When you see a great movie, you know it. Likewise, when you see a horrible movie, you also know it. What’s the difference between the two? If you can figure out what makes a good movie different from a bad movie, you can make sure that you write the best story possible.
Think of the classics like “Citizen Kane,” “Casablanca,” or “It’s a Wonderful Life.” All great movies that have stood the test of time. Now think of a bad movie, and Hollywood regularly pumps those out every weekend. “Jonah Hex,” “The Last Airbender,” and “Clash of the Titans” are my latest favorites.
Obviously, nobody purposely sets out to write a bad movie, but it happens all the time so let’s examine what makes a good movie. By knowing this, you’ll improve your own chances of writing a good movie too.
When creating a story, ask yourself, “Why should the audience care?” What makes an audience care are three elements:
- A sympathetic hero
- A clear and important goal
- Seemingly overwhelming obstacles
First, you need a sympathetic hero. Without a sympathetic hero, nobody has a reason to care what happens. Just visit a coffeehouse or restaurant and look around. Do you care about any of the people around you? Unless they happen to be attractive, probably not. The reason you don’t care about the people around you is that you don’t know who they are or what they want. However, chances are good that if you did get to know someone, you might start to care about that person.
The key to caring is liking another person. If you meet someone you hate or simply dislike, you don’t care if they get what they want since you don’t care about that person. Here’s the secret. Audiences don’t cheer heroes. Audiences really cheer a hero who they can relate to.
Think of a romantic comedy. Both men and women can relate to the idea of finding that special person and falling in love. Audiences aren’t just cheering for the hero to succeed but they’re indirectly cheering for themselves to succeed.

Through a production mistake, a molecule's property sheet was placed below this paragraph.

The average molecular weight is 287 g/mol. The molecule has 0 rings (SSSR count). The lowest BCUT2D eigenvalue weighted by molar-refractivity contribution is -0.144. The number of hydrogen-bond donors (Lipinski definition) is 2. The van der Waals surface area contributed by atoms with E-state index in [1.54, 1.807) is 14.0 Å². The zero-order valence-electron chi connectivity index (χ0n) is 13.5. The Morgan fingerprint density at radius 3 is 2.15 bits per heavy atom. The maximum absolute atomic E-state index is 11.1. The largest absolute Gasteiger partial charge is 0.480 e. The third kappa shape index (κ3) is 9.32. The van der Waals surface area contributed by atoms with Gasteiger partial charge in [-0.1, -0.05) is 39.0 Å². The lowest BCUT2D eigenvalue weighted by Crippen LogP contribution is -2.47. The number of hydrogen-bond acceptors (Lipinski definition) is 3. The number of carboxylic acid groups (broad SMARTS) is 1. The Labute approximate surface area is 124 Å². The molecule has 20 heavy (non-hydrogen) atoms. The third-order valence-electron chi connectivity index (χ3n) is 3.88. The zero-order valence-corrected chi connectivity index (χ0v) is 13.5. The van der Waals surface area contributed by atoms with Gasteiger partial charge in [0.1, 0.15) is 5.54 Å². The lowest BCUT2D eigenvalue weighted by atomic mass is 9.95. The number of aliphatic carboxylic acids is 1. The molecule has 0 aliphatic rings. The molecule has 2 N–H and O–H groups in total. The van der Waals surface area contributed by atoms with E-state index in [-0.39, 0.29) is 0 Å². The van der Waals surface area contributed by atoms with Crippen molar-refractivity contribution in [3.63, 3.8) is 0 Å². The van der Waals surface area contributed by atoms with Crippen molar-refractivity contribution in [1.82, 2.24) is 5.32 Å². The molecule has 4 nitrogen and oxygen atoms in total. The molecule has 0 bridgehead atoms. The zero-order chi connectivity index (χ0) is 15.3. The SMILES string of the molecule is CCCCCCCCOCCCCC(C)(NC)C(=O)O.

In order words, your hero must be someone that the audience can like and respect and pursuing a clearly defined goal that the audience can understand and want to achieve as well.
Everyone wants love (think romantic comedies). Everyone wants money (think of drama where characters are trying to get money or drugs). Everyone wants to survive some horrible disaster (think of action-thrillers or disaster movies).
Love. Money. Survival. Clear-cut, basic needs that everyone wants. Even people who already have money can understand the desire to want money.
Once you know about someone who wants love, money, or survival, then you can sympathize with that person. Toss in an important goal, and you’ve got an even more sympathetic character.
Imagine staring at some guy in a restaurant eating alone. Boring, right? Now let’s say you learned that this person is struggling to pay his mortgage so he doesn’t get kicked out of his home. Now you may feel sympathetic towards this stranger.
Give this stranger a clear-cut goal of getting enough money to pay off the mortgage. That’s admirable, but let’s add in that this person wants to get money to pay the mortgage by embezzling funds and gambling it in a casino with the intent to win, use the winnings to pay off his mortgage, and then return the embezzled money back where it belongs.
Even if we don’t approve of the embezzlement, we understand why that person might do it. Now let’s make the person more sympathetic by making him or her a victim of circumstances. Suppose this person’s spouse died in a car accident and left the character with two young and frightened kids. As a parent, this character wants to keep his or her kids off the street, which further gains our sympathy and desire to see the character win.
To ratchet up our involvement in rooting for this character, let’s throw huge obstacles in the way. Say a stubborn bank examiner who hates this person and would love nothing better than to catch this person involved in embezzling. Now we have a sympathetic character, a clear goal, and frightening obstacles. Does this build suspense and grab our interest? You bet.
That’s what good stories do, they create a sympathetic character, show us a clear-cut goal, and throw seemingly insurmountable obstacles in the way to keep us glued to our chairs wondering, “Will the hero win or lose?”
That’s all there is to suspense and creating a good story. Putting these characteristics in reverse, here are the elements of a bad movie:
- A main character we don’t care about or can’t relate to.
- A murky goal that we don’t understand or care about because we don’t know the motivation behind it.
- Simple obstacles or obstacles that suddenly appear and disappear too quickly
Think of your favorite bad movie and chances are good that they fall into one of the above three qualities of a bad movie. It may be impossible to predictably create a great story, but you can always strive to create a good story because the last thing you want to do is create a bad story. After all, Hollywood already knows how to create bad stories. Just look at most of the movies they produce every year.